I watched the red tail lights move down the block until they turned East at the end of our street. The dark was that of night, but the traffic was less at 5.40 am. Out of the corner of my eye, I saw a couple walking down the middle of my street, following in the path of those lights. “What a peaceful time to walk,” I thought, and then remembered the hour.
Usually at this time of day I am tucked under the covers, and the only movement in my house is children rolling over in their beds. Even the early-rising one of the three doesn’t climb down the bunk bed ladder this early. We are a house of late-night homework, Netflix and snacks, I being the last one to fall into bed after finishing work, maybe a sip or two of Port, and a mindless repeat on tv. Yes, we violate all of those get mellow before bed rules, all the more so in this last year of pandemic.
But there is one rule I stick to, nearly without fail. It is Peggy’s rule. My friend Peggy is the patron saint of parenting counsel, the one who walked my neighborhood with my 3-month old daughter and me the day before my maternity leave ended 17 years ago. Even before that day, Peggy gave me sage counsel. Recognize the needs of each child, and walk with them as they ask or need, even if you are certain they can do it themselves. They will, ultimately, make their own way. Now, to be clear, this is much less articulate than Peggy whose words arrived in a real-life example of accompanying a child to a familiar place and staying for extra time to walk familiar paths, even though she knew that her child was fine. Those words remain in my pocket each and every day, so often pulled out that they are crumpled but not dusty.
Some years earlier, on a weekend retreat at camp, Peggy and I got up before the teenagers we were teaching and took a Shabbat morning walk. We got a bit lost on the return. As we sought our path back, a nice person called out to us, “You’ve got to walk your block.” Hmmm..what did that mean? We reflected with puzzlement on our way back. Did it mean walk a full square block? Or…what?
This morning I finally figured it out. I awakened without hitting the snooze when my phone buzzed at 5.17 am. Some would say I should have stayed in bed and let the 17-year old get up and get out on her own. Perhaps. But, it’s her first morning of (socially distanced) early morning water polo practice in a year, and the first dark morning she can drive herself to practice, license in hand.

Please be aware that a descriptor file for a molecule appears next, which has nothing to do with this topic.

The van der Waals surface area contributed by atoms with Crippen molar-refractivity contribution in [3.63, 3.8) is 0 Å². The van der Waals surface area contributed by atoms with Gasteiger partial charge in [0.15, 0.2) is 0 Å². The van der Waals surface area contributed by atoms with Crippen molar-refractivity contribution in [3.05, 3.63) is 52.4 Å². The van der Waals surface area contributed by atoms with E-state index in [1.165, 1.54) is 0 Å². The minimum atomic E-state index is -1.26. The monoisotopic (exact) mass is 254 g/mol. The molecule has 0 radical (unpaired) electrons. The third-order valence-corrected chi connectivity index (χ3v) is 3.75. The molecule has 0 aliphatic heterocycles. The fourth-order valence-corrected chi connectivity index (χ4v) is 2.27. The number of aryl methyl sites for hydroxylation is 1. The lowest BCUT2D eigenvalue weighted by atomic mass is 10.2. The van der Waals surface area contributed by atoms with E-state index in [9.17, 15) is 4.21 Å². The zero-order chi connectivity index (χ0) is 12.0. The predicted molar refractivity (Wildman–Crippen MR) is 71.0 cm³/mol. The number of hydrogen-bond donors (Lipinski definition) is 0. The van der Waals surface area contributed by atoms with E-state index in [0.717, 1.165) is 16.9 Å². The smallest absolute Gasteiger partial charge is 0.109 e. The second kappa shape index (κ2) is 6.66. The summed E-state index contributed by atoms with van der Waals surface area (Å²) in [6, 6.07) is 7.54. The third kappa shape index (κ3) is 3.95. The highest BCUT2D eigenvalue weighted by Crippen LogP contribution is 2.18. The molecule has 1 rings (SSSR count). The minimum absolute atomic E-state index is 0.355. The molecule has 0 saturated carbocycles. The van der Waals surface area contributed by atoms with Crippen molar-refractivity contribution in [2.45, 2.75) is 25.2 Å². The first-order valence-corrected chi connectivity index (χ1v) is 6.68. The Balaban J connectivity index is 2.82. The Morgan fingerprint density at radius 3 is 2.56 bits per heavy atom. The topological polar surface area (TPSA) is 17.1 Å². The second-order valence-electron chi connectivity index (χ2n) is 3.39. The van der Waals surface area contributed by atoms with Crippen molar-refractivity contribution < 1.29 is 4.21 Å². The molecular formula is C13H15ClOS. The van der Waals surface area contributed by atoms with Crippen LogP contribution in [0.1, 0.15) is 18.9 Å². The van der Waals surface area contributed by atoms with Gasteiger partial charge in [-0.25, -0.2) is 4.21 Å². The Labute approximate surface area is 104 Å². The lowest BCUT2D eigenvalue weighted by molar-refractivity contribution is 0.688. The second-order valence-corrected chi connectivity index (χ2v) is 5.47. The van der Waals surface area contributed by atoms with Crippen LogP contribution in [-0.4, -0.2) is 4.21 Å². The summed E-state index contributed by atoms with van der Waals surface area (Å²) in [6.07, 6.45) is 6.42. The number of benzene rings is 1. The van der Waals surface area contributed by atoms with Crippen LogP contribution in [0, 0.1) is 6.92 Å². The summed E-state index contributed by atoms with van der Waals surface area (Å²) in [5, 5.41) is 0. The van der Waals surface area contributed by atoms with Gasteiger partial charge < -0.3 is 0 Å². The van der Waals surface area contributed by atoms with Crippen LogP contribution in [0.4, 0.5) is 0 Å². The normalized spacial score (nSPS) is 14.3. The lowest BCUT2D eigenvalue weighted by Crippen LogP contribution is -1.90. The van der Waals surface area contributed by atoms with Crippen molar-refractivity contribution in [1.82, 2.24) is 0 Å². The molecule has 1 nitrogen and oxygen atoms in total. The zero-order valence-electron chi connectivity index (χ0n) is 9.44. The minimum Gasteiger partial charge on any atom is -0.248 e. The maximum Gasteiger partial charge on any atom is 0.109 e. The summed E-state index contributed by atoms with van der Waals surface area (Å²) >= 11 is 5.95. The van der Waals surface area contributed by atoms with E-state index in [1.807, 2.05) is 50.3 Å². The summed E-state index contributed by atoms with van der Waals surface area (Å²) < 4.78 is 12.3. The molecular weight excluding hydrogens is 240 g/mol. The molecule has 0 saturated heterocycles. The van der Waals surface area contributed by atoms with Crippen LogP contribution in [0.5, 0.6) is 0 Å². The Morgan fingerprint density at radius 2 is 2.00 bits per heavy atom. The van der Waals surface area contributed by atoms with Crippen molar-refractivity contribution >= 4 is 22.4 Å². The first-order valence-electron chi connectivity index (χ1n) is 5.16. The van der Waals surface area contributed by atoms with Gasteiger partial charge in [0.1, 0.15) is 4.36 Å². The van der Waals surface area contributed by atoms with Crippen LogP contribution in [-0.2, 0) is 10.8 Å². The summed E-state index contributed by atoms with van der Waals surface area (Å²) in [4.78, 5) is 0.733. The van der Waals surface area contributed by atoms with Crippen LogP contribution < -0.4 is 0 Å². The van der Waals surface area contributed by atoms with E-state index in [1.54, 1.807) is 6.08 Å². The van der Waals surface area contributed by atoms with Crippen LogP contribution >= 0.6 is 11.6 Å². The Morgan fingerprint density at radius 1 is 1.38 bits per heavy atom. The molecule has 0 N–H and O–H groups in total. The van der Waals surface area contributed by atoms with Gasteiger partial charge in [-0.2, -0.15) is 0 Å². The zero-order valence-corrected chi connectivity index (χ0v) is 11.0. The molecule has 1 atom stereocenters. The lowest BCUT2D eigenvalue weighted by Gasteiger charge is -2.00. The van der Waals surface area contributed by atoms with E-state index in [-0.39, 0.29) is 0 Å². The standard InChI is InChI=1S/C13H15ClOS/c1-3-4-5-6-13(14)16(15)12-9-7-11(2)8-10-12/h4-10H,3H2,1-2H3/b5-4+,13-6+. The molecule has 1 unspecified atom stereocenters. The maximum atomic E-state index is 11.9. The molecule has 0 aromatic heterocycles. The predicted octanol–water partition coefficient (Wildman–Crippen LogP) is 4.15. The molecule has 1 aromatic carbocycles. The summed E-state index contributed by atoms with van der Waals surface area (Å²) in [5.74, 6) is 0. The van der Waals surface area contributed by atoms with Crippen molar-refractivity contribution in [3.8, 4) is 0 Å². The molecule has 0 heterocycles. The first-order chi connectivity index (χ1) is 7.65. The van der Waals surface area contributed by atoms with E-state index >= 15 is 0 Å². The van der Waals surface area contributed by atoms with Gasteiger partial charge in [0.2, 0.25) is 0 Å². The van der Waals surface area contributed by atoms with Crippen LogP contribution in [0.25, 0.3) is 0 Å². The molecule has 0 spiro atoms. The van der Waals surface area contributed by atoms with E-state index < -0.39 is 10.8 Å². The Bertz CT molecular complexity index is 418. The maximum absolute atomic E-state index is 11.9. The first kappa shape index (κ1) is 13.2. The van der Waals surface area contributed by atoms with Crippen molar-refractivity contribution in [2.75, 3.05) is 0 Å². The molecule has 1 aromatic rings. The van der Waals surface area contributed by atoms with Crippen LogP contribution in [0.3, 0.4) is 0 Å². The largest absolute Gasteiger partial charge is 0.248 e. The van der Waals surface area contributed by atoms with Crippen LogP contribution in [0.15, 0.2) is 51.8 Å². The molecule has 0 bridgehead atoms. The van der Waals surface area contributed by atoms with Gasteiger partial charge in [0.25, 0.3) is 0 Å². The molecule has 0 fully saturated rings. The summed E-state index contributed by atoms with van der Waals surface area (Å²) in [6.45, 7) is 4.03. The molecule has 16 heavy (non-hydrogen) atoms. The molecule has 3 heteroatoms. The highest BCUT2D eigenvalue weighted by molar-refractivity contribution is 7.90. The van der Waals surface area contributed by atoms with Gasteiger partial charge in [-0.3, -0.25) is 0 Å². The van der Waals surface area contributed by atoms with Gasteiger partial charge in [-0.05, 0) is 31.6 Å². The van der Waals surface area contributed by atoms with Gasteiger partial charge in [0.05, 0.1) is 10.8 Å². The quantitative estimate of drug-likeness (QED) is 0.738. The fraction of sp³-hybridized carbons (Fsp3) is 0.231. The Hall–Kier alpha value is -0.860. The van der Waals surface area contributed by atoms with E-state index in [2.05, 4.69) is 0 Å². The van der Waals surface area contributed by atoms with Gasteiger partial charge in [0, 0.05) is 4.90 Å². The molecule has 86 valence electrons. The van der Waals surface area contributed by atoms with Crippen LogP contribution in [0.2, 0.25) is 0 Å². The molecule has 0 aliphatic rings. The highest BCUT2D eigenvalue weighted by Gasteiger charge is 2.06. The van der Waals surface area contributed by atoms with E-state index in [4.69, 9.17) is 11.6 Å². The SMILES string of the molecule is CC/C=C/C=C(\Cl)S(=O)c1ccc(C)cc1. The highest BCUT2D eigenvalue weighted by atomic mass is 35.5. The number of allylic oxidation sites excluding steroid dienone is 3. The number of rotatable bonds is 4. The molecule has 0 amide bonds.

I walked upstairs to her calm white room under the eaves. The length of the legs under that Marimekko floral comforter still surprise me — how are they so long? The legs moved toward the floor, and I departed for the kitchen. I made coffee as if in slow motion, and remained quietly busy with the dishwasher, but for offering a cup of Grandma Ruth’s famous coffee milk when she came down the stairs in swimsuit and fleece, looking for sweatpants. She stepped into mine, tucked the tye-dyed beach towel into the LeSportsac bag claimed from me as a swimming bag years ago, nary a sound, belying the thoughtful deliberation that was certainly going on within. Sure enough, without verbal preface, my taller-than-me daughter remarked that she thought she could drive to school this morning.
I handed her the car key. She clipped it on her key ring and was out the door, blond curly ponytail swaying behind her. I did as asked, and watched her back out of the driveway, an act she was fully capable of. I stood on the porch, watching the lights until they were no longer visible, just like she and I had watched countless taxis taking my parents to the airport years ago. Then she was a tiny cherubic-faced child with short blond curls who grinned and jumped excitedly. Now those blond curls rest on shoulders that feel the injustices of the world, atop a body that aggressively swims after a polo ball, those legs in constant movement to keep her afloat.
Then she and I would wave until the aqua and white taxi carrying her grandparents was no longer seen, my tears dripping into her curls. Today I stood transfixed, my tears invisible in the dark as she set out on the short drive to school. My tears fell on the spot we began that stroller walk with Peggy seventeen years before.